On the occasion of the entry into force of Bill C-45 which legalises cannabis for non-medical purposes in Canada, the International Narcotics Control Board (INCB) reiterates its regret at the adoption of this measure by the Government of Canada.
The legalisation by Canada of cannabis for non-medical purposes is incompatible with the legal obligations incumbent on States Parties under the international drug control framework and is a violation of fundamental provisions of the 1961 Single Convention on Narcotic Drugs, as amended by the 1972 Protocol, according to which State Parties have undertaken to limit the production, manufacture, export, import, distribution of, trade in, use and possession of drugs exclusively to medical and scientific purposes.
Despite its statements to the contrary, INCB maintains that by moving forward with the legalisation of cannabis for non-medical purposes in disregard of its legal obligations and diplomatic commitments, the Government of Canada has contributed to weakening the international legal drug control framework and undermining the rules-based international order.
Speaking on behalf of the Board, President Viroj Sumyai said: “While the Board is concerned about the impact of cannabis legalisation in Canada on the international consensus embodied in the three United Nations drug control conventions and the related commitments made by the international community at the special session of the General Assembly in 2016, it is also deeply concerned about the public health impact of these policy choices on the health and welfare of Canadians, particularly youth.”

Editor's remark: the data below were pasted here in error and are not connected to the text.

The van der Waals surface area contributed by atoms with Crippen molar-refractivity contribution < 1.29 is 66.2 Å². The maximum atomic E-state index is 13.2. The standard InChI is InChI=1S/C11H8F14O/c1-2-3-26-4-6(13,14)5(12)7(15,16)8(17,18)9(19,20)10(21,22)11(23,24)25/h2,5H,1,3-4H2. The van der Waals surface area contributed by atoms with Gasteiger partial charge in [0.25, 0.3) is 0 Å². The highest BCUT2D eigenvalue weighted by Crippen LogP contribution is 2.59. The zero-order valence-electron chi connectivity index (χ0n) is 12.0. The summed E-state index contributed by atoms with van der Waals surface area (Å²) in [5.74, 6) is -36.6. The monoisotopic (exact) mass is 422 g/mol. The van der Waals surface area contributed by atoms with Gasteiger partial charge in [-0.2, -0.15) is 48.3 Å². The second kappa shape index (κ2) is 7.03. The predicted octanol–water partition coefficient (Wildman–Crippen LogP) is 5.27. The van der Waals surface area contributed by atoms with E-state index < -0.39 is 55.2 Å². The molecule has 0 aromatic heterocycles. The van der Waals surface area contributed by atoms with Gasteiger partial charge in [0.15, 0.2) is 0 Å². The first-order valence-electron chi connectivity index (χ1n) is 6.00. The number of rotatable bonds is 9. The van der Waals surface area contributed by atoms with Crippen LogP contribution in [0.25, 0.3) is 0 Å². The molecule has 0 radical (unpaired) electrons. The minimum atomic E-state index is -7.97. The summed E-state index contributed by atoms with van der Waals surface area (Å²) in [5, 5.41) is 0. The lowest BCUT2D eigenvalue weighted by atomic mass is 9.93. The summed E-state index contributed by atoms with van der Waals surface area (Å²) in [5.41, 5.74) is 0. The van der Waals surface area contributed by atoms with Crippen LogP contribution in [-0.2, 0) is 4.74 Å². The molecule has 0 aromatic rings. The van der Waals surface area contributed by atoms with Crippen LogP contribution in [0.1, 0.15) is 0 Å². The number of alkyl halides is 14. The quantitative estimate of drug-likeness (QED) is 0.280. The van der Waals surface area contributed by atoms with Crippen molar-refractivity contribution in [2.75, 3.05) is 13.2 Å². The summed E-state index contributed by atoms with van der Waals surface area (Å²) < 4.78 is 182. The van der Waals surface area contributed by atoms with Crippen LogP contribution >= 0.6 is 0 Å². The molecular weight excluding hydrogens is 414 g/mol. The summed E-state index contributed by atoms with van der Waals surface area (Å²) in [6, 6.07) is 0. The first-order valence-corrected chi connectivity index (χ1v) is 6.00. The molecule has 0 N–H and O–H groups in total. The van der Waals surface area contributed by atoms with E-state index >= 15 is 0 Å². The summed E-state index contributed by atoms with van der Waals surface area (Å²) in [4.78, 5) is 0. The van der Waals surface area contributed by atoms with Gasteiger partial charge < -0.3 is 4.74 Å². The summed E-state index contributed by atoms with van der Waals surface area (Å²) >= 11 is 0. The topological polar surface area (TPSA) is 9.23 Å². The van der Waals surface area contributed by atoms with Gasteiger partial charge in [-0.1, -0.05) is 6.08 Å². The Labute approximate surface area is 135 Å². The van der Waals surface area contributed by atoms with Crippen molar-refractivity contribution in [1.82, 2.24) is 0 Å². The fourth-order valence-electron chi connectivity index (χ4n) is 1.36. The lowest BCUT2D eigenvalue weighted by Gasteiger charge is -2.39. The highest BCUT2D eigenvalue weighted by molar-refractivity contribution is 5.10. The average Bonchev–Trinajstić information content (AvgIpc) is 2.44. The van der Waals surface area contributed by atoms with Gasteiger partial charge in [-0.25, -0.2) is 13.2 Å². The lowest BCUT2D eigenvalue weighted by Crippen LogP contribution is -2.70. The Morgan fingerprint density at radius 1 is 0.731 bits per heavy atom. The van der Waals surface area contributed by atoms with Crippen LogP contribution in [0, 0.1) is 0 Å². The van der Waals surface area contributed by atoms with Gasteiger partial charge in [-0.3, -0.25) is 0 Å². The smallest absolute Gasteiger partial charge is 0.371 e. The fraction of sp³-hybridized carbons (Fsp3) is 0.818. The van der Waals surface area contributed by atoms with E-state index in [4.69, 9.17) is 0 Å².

The Board will remain engaged with the Government of Canada on this serious issue and will examine the matter at its 123 rd session scheduled to take place from 30 October to 16 November 2018.
The Vienna-based International Narcotics Control Board (INCB) is an independent body, established by the 1961 Single Convention on Narcotic Drugs, mandated to monitor and support governments’ compliance with the three international drug control treaties. Its 13 members are elected by the Economic and Social Council to serve in their individual capacities for a term of five years.